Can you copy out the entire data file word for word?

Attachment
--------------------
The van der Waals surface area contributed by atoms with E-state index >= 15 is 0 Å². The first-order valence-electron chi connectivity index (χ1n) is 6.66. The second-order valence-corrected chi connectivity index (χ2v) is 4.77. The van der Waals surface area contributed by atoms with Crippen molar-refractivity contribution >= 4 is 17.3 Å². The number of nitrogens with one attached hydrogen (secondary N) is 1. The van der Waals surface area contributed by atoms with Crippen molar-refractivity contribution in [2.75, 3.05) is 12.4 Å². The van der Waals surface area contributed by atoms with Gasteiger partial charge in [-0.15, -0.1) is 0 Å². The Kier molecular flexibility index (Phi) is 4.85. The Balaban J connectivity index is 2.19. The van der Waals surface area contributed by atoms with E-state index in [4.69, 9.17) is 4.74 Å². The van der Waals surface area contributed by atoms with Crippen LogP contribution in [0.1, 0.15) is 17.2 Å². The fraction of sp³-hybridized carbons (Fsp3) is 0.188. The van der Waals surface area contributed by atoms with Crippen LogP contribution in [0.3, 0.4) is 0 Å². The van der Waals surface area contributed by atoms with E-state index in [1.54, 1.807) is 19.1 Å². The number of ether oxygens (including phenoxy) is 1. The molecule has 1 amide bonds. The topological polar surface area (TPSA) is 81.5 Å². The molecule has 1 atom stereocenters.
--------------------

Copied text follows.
The van der Waals surface area contributed by atoms with E-state index >= 15 is 0 Å². The first-order valence-electron chi connectivity index (χ1n) is 6.66. The second-order valence-corrected chi connectivity index (χ2v) is 4.77. The van der Waals surface area contributed by atoms with Crippen molar-refractivity contribution >= 4 is 17.3 Å². The number of nitrogens with one attached hydrogen (secondary N) is 1. The van der Waals surface area contributed by atoms with Crippen molar-refractivity contribution in [2.75, 3.05) is 12.4 Å². The van der Waals surface area contributed by atoms with Gasteiger partial charge in [-0.15, -0.1) is 0 Å². The Kier molecular flexibility index (Phi) is 4.85. The Balaban J connectivity index is 2.19. The van der Waals surface area contributed by atoms with E-state index in [4.69, 9.17) is 4.74 Å². The van der Waals surface area contributed by atoms with Crippen LogP contribution in [0.1, 0.15) is 17.2 Å². The fraction of sp³-hybridized carbons (Fsp3) is 0.188. The van der Waals surface area contributed by atoms with Crippen LogP contribution in [0.3, 0.4) is 0 Å². The van der Waals surface area contributed by atoms with E-state index in [1.54, 1.807) is 19.1 Å². The number of ether oxygens (including phenoxy) is 1. The molecule has 1 amide bonds. The topological polar surface area (TPSA) is 81.5 Å². The molecule has 1 atom stereocenters.